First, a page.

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Home » Nigerian Cases » Supreme Court » Chief M. K .0. Abiola V. Federal Republic Of Nigeria (1996) LLJR-SC

Chief M. K .0. Abiola V. Federal Republic Of Nigeria (1996) LLJR-SC

Chief M. K .0. Abiola V. Federal Republic Of Nigeria (1996)

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On 16/5/95 this court on a motion on notice by learned counsel for the appellant, Chief G.O.K. Ajayi S.A.N., prayed that because eight of the justices in this court had instituted an action in libel against Concord Newpapers Limited substantially owned by the appellant and as such though he was not alluding to bias by any of the justices but in the con of Nigerian Society the nicety of Concord Press and Chief Abiola being two different legal persons would not be understood.

In that case it would be wise, to avoid the notion of likelihood of bias for the eight named justices, to disengage themselves from having anything judicially to deal with the case whenever it comes to court. The panel of five, led by Bello C.J.N., ruled that the eight justices, for overriding principle of avoiding any notion of bias should no longer be involved in this case that is yet to take off on substantive issue in Federal High Court. Our self disqualification is a binding decision on this court unless a full court revisits the issue and upturns it.

But that is not what is before us now. In the matter now before us, two justices, i.e. Belgore, J.S.C. and Wali, J.S.C. who are precluded by the judgment of 16/5/95 aforementioned, are in the panel. Chief Ajayi raised by way of preliminary objection that this panel is not properly constituted to hear the motions now before the court because of the tenor of the judgment of 16/5/95. All counsel addressed us on this question.

The big issue is who is representing the appellant. One counsel filed motion to withdraw a subsisting appeal and Chief Ajayi’s objection as to competency of this panel hearing it is now to be decided. The best person to decide who represents him as counsel is the appellant, and that is his Constitutional right. To my mind the energy of the parties should be directed to the appellant to intimate his choice.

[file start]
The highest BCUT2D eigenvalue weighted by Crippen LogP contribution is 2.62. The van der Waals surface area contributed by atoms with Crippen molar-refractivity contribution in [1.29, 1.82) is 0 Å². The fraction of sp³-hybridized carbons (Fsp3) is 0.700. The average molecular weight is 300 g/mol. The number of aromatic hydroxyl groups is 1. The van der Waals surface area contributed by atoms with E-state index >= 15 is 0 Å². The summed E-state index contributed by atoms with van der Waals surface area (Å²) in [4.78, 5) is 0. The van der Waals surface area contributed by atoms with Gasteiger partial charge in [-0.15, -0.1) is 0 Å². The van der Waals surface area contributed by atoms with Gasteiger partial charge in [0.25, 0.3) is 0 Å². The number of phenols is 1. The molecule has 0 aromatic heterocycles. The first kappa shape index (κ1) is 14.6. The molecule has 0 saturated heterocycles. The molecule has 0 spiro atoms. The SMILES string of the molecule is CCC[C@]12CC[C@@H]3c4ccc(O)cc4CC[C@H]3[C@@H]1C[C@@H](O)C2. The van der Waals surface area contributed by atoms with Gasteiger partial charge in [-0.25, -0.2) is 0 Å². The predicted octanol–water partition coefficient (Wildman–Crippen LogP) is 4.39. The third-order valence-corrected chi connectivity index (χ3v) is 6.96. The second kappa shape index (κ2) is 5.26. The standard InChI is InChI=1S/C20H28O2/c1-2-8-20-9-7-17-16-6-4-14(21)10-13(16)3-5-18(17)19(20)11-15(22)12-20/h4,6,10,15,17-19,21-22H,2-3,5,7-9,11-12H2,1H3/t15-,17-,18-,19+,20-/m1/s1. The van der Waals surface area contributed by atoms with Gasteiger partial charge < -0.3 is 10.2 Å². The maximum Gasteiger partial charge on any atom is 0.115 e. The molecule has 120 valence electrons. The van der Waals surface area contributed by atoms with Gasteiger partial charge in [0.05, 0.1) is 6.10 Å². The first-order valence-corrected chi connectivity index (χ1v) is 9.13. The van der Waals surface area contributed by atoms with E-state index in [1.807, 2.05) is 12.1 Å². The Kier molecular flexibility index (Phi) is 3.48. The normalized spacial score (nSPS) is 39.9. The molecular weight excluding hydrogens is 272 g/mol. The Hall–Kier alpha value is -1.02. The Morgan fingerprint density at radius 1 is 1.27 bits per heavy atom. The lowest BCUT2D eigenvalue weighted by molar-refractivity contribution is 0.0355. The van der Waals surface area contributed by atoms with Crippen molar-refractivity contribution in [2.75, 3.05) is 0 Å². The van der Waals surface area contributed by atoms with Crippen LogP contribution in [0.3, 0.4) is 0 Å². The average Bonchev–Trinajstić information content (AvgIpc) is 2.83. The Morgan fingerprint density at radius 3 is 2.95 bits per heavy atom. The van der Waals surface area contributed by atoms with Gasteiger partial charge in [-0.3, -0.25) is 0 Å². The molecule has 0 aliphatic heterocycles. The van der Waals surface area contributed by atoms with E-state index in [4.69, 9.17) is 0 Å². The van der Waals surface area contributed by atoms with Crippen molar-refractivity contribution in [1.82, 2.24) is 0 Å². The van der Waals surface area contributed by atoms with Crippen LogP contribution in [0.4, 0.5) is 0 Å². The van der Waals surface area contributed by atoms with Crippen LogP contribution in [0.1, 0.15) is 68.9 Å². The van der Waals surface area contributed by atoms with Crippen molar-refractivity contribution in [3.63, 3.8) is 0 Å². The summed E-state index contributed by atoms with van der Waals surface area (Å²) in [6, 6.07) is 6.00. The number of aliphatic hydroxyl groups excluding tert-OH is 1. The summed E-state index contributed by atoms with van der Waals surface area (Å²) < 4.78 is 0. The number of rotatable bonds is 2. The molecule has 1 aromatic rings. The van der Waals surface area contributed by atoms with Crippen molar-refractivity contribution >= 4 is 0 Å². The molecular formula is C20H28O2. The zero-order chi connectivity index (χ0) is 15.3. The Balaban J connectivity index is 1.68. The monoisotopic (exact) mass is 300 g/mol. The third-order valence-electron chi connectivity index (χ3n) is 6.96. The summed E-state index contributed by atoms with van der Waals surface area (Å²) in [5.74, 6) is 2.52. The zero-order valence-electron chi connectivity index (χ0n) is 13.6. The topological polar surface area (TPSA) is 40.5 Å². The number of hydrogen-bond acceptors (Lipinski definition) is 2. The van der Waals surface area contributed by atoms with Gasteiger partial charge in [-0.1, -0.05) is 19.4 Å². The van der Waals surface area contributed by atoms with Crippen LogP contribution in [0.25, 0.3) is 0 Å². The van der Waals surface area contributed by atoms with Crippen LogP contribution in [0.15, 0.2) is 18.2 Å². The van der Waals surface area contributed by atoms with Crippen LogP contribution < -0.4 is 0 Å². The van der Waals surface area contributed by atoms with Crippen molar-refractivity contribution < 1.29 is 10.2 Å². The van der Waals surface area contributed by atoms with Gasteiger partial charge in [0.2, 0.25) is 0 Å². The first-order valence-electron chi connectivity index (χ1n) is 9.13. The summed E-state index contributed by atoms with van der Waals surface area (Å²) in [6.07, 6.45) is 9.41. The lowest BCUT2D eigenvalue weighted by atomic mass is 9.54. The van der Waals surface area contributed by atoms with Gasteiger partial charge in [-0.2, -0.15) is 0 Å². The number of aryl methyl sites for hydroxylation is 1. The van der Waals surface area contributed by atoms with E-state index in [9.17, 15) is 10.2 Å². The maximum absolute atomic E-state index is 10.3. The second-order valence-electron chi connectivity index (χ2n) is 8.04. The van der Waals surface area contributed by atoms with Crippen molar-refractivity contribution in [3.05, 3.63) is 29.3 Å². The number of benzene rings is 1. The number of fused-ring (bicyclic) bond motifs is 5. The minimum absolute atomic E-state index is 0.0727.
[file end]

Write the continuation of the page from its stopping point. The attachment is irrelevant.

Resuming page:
See also  Rabi Isma’il V. The State (2011) LLJR-SC

Time honoured practice is for this issue of representation to be decided by counsel after consulting the appellant, or the appellant writing to intimate his choice of counselor by any others means e.g. affidavit showing who will be his counsel. It is always a privilege, the matter of counsel-client relationship, and I do not believe it is right to involve the court in this.From the materials before us all the parties say that access is not easy to the appellant, even though no letter or application to the effect has been exhibited, but we have no reason to doubt the learned senior counsel. In the best traditions of legal practice we hope the Attorney-General of the Federation will afford counsel now claiming authority to represent the appellant the means of knowing what he (appellant) wants. This could be in the form of any three ways mentioned above

i.e. by having physical access to him to give his instructions in writing, or by his swearing to an affidavit, or even writing a letter under his own long hand to the trial court and the contending counsel.

However, I will reiterate that the judgment of 16/5/95 precludes this panel as now constituted from taking any contentious issue relating to the appeal pending in this court in respect of the appellant.

All the applications are therefore adjourned sine die as the preliminary objection is upheld.

WALI, J.S.C.: Having listened to the Ruling of my learned brother Belgore, J.S.C. I also agree that and for the reasons contained in that Ruling, the preliminary objection by Chief Ajayi S.A.N. is hereby sustained. I subscribe to the order contained in that Ruling.

OGUNDARE, J.S.C.: I agree with the Ruling just read by my brother Belgore, J.S.C. I hope and believe that the Federal Attorney-General will, in the best tradition of his office, prevail on the Executive authorities in whose custody the appellant presently is, to allow access, by counsel, to the appellant with a view not only to resolve soonest this controversy over his legal representation but also the preparation of his defence. The ends of justice require not less. And the image of this country deserves not less.

See also  Okafor Umeze & Ors. V. The State (1973) LLJR-SC

ADIO, J.S.C.: I agree.

IGUH, J.S.C.: I agree entirely with the ruling just delivered by my learned brother, Belgore, J.S.C. My only regret, speaking for myself, is that this entire controversy surrounding the appellant’s legal representation has served in no small way in prolonging the determination of the charges preferred against the appellant. I sincerely hope that the issue should be resolved without further delay to assist in the expeditious and judicious determination of the main case in the interest of all concerned.

Preliminary objection upheld


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